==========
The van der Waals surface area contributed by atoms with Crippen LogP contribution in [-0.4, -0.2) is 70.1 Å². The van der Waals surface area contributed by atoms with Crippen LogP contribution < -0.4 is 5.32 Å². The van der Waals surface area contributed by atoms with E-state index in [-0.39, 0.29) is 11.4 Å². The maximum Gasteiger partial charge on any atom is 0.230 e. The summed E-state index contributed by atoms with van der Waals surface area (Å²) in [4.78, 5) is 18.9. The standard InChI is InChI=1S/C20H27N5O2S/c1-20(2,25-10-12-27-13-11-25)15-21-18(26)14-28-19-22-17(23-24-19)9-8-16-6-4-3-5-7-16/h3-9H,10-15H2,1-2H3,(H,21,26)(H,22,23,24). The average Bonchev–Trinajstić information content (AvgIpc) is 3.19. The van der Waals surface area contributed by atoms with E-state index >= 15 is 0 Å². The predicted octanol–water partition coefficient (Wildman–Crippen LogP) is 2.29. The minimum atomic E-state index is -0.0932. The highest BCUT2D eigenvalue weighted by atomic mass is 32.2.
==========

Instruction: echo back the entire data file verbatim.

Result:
The van der Waals surface area contributed by atoms with Crippen LogP contribution in [-0.4, -0.2) is 70.1 Å². The van der Waals surface area contributed by atoms with Crippen LogP contribution < -0.4 is 5.32 Å². The van der Waals surface area contributed by atoms with E-state index in [-0.39, 0.29) is 11.4 Å². The maximum Gasteiger partial charge on any atom is 0.230 e. The summed E-state index contributed by atoms with van der Waals surface area (Å²) in [4.78, 5) is 18.9. The standard InChI is InChI=1S/C20H27N5O2S/c1-20(2,25-10-12-27-13-11-25)15-21-18(26)14-28-19-22-17(23-24-19)9-8-16-6-4-3-5-7-16/h3-9H,10-15H2,1-2H3,(H,21,26)(H,22,23,24). The average Bonchev–Trinajstić information content (AvgIpc) is 3.19. The van der Waals surface area contributed by atoms with E-state index >= 15 is 0 Å². The predicted octanol–water partition coefficient (Wildman–Crippen LogP) is 2.29. The minimum atomic E-state index is -0.0932. The highest BCUT2D eigenvalue weighted by atomic mass is 32.2.